Applied Micro Circuits (NASDAQ:AMCC), a company that made it onto the radars of tech investors as one of the first vendors of ARM (NASDAQ:ARMH) server chips, put out a press release today announcing that it will adopt Taiwan Semiconductor Manufacturing Co.'s (NYSE:TSM) 7-nanometer chip technology for future products.
Additionally, the company also provided an update on its upcoming third-generation X-Gene family of products. Let's take a closer look at these announcements and what they might mean to investors.
Nothing surprising about 7-nanometer adoption
TSMC is currently in mass production on its 16-nanometer manufacturing technology, the technology that Applied Micro's third-generation X-Gene is built on. The chip manufacturer is expected to transition to its next-generation manufacturing technology -- 10-nanometer -- early in 2017.
The 10-nanometer node, however, is expected to be short-lived for TSMC. The node will likely be adopted for 2017 smartphones by the likes of MediaTek, HiSilicon, and Apple (NASDAQ:AAPL), but it is generally believed that many fabless companies will skip 10-nanometer and go to TSMC's 7-nanometer technology.
It's no surprise, then, that Applied Micro will skip the 10-nanometer technology node altogether and land its fourth-generation X-Gene processor family on TSMC's 7-nanometer process.
Update on third-generation X-Gene
In the press release, Applied Micro said that its third-generation X-Gene processor family is expected to "sample to customers by early 2017." Generally speaking, one can count on at least a yearlong gap between when a processor family samples and when it starts shipping to customers in significant volume. In other words, I believe that X-Gene 3 won't start contributing materially to the company's revenue until 2018.
Indeed, in light of this timeline, it's not hard to see why Applied isn't bothering to move to 10-nanometer. TSMC says that its 7-nanometer technology will go into mass production in the first half of 2018, so by the time that the fourth-generation X-Gene chips are ready to go into production, so too will TSMC's 7-nanometer process.
What this means for the company
Applied Micro has long compared its products to those of server-processor market leader Intel (NASDAQ:INTC). Although X-Gene 1 and X-Gene 2 do not appear to have been particularly successful in the marketplace, Applied aims to take server-processor share from the chip giant with the X-Gene processor family.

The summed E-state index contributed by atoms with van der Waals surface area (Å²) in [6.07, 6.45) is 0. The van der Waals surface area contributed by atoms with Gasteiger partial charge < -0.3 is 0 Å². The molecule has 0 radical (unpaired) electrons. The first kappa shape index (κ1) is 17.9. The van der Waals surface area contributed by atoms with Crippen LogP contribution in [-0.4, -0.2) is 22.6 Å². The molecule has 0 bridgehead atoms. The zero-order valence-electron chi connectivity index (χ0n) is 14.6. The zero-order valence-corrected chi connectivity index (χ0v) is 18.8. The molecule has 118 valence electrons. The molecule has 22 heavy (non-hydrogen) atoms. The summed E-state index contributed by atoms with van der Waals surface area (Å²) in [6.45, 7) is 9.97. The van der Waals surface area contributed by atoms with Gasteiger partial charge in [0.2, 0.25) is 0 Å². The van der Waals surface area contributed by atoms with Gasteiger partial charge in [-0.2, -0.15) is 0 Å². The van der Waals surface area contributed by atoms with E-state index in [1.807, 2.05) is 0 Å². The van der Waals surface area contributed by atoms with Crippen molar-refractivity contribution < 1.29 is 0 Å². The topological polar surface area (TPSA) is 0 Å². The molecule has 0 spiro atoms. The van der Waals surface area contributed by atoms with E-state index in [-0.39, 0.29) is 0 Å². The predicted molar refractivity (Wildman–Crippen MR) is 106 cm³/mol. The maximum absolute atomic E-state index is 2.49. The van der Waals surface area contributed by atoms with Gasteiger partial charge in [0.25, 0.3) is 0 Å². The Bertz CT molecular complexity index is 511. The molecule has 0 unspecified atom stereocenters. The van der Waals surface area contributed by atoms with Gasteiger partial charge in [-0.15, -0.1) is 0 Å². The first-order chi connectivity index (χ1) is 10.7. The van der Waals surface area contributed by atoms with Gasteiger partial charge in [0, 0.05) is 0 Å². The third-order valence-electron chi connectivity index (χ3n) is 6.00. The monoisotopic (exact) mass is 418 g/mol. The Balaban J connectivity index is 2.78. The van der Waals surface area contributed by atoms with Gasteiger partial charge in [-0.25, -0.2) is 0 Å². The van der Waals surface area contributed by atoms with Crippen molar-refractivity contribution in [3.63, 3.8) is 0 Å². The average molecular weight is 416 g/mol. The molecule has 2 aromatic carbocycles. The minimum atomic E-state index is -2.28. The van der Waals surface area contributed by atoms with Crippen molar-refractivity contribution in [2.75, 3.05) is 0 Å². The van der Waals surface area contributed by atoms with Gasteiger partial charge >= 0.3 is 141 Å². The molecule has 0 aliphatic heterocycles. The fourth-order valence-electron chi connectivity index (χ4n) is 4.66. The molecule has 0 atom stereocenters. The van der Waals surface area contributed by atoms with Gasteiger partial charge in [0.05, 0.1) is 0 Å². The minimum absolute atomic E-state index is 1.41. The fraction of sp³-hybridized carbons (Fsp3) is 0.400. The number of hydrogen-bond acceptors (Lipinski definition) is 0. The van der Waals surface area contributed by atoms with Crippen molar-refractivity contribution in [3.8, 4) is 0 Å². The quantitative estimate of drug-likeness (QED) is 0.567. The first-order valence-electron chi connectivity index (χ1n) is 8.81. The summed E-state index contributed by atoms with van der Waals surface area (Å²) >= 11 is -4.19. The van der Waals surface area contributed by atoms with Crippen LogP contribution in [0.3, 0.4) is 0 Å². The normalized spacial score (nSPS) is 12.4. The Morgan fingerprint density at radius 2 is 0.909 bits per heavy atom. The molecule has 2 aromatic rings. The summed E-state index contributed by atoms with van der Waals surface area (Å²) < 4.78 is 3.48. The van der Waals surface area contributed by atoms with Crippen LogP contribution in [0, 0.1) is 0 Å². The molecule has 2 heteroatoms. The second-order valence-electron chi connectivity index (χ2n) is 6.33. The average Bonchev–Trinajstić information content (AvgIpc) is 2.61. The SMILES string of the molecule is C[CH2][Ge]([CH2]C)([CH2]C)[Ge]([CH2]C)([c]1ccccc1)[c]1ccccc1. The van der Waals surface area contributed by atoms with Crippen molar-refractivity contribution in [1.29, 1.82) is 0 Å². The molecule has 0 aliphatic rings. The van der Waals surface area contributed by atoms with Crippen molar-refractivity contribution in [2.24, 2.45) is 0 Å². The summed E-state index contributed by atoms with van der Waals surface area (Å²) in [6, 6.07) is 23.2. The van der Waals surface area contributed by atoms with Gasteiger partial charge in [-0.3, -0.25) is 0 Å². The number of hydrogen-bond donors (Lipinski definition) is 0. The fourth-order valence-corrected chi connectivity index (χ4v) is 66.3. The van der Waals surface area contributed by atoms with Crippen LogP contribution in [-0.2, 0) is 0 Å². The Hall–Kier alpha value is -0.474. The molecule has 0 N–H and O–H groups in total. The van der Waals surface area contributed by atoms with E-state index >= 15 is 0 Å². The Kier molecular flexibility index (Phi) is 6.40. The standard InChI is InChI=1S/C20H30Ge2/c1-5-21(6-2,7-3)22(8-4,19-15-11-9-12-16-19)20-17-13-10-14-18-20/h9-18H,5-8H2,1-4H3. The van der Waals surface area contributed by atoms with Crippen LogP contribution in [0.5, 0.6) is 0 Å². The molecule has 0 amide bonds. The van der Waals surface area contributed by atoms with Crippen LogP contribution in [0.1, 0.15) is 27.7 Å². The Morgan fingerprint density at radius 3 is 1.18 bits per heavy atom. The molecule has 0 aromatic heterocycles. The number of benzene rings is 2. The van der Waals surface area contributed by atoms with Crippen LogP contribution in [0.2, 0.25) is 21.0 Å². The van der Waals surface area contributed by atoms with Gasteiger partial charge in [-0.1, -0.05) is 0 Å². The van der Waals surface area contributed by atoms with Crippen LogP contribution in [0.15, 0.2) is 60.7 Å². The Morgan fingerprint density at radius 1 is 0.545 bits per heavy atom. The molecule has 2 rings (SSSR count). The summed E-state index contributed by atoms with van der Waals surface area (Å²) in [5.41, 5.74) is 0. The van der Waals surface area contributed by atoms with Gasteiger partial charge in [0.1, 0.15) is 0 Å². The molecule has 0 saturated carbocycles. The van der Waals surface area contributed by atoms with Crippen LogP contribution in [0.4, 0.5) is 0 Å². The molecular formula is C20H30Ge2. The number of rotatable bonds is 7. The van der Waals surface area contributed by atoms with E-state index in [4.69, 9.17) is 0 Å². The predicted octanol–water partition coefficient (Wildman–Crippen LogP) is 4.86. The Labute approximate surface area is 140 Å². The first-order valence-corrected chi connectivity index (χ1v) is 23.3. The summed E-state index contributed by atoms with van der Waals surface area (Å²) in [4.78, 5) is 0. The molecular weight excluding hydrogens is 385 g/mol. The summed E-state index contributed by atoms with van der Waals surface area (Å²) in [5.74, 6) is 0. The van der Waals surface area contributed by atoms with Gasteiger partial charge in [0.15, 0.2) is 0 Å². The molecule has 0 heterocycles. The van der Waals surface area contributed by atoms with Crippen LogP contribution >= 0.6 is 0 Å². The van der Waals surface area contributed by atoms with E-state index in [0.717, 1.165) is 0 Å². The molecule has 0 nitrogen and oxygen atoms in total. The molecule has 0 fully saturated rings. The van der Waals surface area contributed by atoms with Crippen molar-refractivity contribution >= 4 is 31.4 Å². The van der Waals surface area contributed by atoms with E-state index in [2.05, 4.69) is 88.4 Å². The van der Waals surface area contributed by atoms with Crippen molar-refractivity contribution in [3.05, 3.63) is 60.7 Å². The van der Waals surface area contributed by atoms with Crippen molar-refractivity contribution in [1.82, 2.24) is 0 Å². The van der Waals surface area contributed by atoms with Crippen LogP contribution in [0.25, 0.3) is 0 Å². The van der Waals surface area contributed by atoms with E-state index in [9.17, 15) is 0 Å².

Although the success or failure of a product in the marketplace depends on more than the manufacturing technology that it's built on, manufacturing technology is certainly a factor that drives performance and power efficiency.
Intel released server processors aimed at servers based on its 14-nanometer technology in March of 2016, and is expected to transition to a second generation of chips using its 14-nanometer technology in the first half of 2017.
If Intel keeps to an annual server-product release cadence, then we should expect to see the first parts based on its 10-nanometer technology available in volume during the first half of 2018. In that case, Intel would still have a substantial manufacturing edge over Applied, which could make it difficult for the latter to gain share with X-Gene 3.
Ashraf Eassa owns shares of Intel. The Motley Fool owns shares of and recommends Apple. The Motley Fool has the following options: long January 2018 $90 calls on Apple and short January 2018 $95 calls on Apple. The Motley Fool recommends Intel. Try any of our Foolish newsletter services free for 30 days. We Fools may not all hold the same opinions, but we all believe that considering a diverse range of insights makes us better investors. The Motley Fool has a disclosure policy.